Raqqa: “The humanitarian situation is critical and the risks enormous”
The city of Raqqa in Syria was recaptured by military forces on 17 October 2017. Five months of fighting has caused a high number of civilian casualties and displaced hundreds of thousands of people.
Risk education session in Iraq to alert the returning population to dangers | © Blaise Kormann/L’illustré/Handicap International
Handicap International is alarmed by situation on the ground.
“Since the beginning of summer, Raqqa has been devastated by fighting, which has been marked by the intensive use of explosive weapons. Large-scale bombing and artillery shelling and the widespread use of deadly weapons such as improvised explosive devices (IED) in urban areas have had a devastating impact on the population. Once again, civilians are the main victims,” explains Florence Daunis, director of operations at Handicap International.
Thousands of bombing casualties
With populated areas under daily attack from explosive weapons, September was the deadliest month of 2017.
“A lot of people have been killed or injured in the fighting in Raqqa,” says Florence Daunis. “Thousands of people were trapped in the city and urgently need humanitarian assistance. Hundreds of thousands of displaced people in the north of the country are facing a situation that’s particularly complicated.”
“They have to walk for days before reaching areas they hope will be safer, by which time they are generally dehydrated and exhausted. We’re also seeing a lot of casualties of improvised explosive devices. Every day, dozens of victims arrive in certain medical centres where they’re generally unable to stay more than a few hours.”
Contamination similar to Mosul
The impact of fighting in Raqqa in recent months goes beyond the immediate term and will mark the city for months and years to come.
“As in Mosul, in Iraq, the fighting has left the city contaminated both by countless unexploded weapons, which are often extremely dangerous, and booby traps - some so sophisticated that weapons disposal experts do not yet have the capacity to neutralise them,” explains Florence Daunis.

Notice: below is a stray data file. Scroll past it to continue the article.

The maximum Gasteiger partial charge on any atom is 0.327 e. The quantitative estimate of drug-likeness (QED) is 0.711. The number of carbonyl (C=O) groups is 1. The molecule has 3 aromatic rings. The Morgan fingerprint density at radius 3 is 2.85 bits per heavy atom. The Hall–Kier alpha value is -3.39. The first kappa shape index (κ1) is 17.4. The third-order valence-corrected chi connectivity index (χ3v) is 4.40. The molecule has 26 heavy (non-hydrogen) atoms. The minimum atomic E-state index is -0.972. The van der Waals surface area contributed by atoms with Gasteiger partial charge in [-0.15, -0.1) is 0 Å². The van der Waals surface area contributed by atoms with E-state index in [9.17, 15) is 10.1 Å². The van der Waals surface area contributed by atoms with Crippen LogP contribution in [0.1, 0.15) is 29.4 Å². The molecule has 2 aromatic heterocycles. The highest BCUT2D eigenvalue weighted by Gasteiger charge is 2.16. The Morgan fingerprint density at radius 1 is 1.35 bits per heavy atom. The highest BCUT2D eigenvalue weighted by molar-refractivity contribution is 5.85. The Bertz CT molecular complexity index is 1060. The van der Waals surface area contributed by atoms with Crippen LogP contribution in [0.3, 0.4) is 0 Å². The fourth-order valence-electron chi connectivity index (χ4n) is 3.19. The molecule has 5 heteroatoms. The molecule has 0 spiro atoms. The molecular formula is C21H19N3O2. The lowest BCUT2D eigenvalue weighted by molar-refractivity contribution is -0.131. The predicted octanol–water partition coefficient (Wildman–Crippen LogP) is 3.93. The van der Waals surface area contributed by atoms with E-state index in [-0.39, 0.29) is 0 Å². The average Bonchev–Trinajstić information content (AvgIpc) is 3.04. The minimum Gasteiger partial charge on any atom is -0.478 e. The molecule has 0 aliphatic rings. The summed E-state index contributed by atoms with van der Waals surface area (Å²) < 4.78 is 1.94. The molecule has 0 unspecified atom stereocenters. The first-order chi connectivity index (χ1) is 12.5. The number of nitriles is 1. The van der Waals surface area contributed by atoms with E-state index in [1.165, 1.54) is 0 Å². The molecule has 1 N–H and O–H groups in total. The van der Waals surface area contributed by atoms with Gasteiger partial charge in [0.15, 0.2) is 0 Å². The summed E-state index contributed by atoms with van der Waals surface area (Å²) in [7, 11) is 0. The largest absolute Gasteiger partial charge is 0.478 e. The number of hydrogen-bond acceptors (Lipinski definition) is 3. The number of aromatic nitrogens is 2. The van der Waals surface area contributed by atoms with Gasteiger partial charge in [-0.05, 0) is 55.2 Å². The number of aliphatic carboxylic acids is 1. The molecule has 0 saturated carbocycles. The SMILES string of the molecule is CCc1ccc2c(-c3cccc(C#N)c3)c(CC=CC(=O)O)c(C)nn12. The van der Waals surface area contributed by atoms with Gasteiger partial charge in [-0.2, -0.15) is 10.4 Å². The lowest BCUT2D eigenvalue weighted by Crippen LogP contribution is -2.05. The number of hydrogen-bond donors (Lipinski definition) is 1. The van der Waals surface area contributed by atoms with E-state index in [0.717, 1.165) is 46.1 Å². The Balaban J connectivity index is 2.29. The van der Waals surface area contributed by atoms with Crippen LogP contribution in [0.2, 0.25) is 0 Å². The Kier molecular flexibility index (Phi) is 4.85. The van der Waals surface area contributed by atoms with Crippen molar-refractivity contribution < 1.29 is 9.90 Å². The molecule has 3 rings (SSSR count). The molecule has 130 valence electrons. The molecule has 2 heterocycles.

“It will take years of clearance operations before the threat from these weapons is lifted in the region.” Raising the awareness of the population to the presence and threat from explosive remnants of war is therefore vital to protecting local residents.
Providing assistance to the local population
In addition to risk education, helping health facilities provide rehabilitation and psychosocial support services to casualties is a top priority, as is the distribution of food packages and essential non-food items to people who have suffered a sudden decline in their living standards.
To coincide with the release of its new report, Everywhere the bombing followed us, which focuses on the impact of the widespread use of explosive weapons in populated areas in Syria, Handicap International is calling on all parties to the conflict to end this practice and on the international community to strongly condemn it and bring it to an end.
STOP Bombing Civilians
Handicap International launched an international campaign in early September - Stop Bombing Civilians - to collect one million signatures and alert States to the devastating impact on civilians of the use of explosive weapons in populated areas.
The organisation is calling on States to sign a political declaration to bring an end to the use of explosive weapons in populated areas, and to recognise the suffering of civilians. To this end, HI has also co-founded INEW (International Network on Explosive Weapons), a coalition of international and national organisations.
 Syrian Democratic Forces and coalition forces